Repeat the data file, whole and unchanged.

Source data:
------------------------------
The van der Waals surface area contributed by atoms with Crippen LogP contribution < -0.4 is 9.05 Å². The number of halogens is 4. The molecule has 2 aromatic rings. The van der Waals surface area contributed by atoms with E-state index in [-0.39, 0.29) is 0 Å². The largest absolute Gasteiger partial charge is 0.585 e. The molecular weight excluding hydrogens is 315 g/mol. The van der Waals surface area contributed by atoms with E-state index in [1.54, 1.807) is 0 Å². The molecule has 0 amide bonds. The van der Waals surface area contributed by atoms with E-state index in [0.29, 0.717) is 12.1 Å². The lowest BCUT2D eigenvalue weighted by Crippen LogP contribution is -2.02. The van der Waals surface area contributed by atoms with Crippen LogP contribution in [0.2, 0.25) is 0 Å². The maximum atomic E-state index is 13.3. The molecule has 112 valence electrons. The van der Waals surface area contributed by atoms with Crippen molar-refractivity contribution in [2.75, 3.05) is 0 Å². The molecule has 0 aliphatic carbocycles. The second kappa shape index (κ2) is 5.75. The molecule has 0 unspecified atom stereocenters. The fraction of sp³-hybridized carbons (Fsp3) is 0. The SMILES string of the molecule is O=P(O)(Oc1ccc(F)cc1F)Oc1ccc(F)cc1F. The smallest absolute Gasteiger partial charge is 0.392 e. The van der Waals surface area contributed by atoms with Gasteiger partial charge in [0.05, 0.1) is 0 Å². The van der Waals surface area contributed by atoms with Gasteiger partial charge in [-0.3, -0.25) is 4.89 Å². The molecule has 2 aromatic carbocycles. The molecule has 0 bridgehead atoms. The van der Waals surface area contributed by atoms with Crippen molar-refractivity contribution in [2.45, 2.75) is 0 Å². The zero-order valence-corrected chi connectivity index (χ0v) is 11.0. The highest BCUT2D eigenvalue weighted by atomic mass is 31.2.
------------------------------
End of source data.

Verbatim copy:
The van der Waals surface area contributed by atoms with Crippen LogP contribution < -0.4 is 9.05 Å². The number of halogens is 4. The molecule has 2 aromatic rings. The van der Waals surface area contributed by atoms with E-state index in [-0.39, 0.29) is 0 Å². The largest absolute Gasteiger partial charge is 0.585 e. The molecular weight excluding hydrogens is 315 g/mol. The van der Waals surface area contributed by atoms with E-state index in [1.54, 1.807) is 0 Å². The molecule has 0 amide bonds. The van der Waals surface area contributed by atoms with E-state index in [0.29, 0.717) is 12.1 Å². The lowest BCUT2D eigenvalue weighted by Crippen LogP contribution is -2.02. The van der Waals surface area contributed by atoms with Crippen LogP contribution in [0.2, 0.25) is 0 Å². The maximum atomic E-state index is 13.3. The molecule has 112 valence electrons. The van der Waals surface area contributed by atoms with Crippen molar-refractivity contribution in [2.75, 3.05) is 0 Å². The molecule has 0 aliphatic carbocycles. The second kappa shape index (κ2) is 5.75. The molecule has 0 unspecified atom stereocenters. The fraction of sp³-hybridized carbons (Fsp3) is 0. The SMILES string of the molecule is O=P(O)(Oc1ccc(F)cc1F)Oc1ccc(F)cc1F. The smallest absolute Gasteiger partial charge is 0.392 e. The van der Waals surface area contributed by atoms with Gasteiger partial charge in [0.05, 0.1) is 0 Å². The van der Waals surface area contributed by atoms with Gasteiger partial charge in [-0.3, -0.25) is 4.89 Å². The molecule has 2 aromatic carbocycles. The molecule has 0 bridgehead atoms. The van der Waals surface area contributed by atoms with Crippen molar-refractivity contribution in [2.45, 2.75) is 0 Å². The zero-order valence-corrected chi connectivity index (χ0v) is 11.0. The highest BCUT2D eigenvalue weighted by atomic mass is 31.2.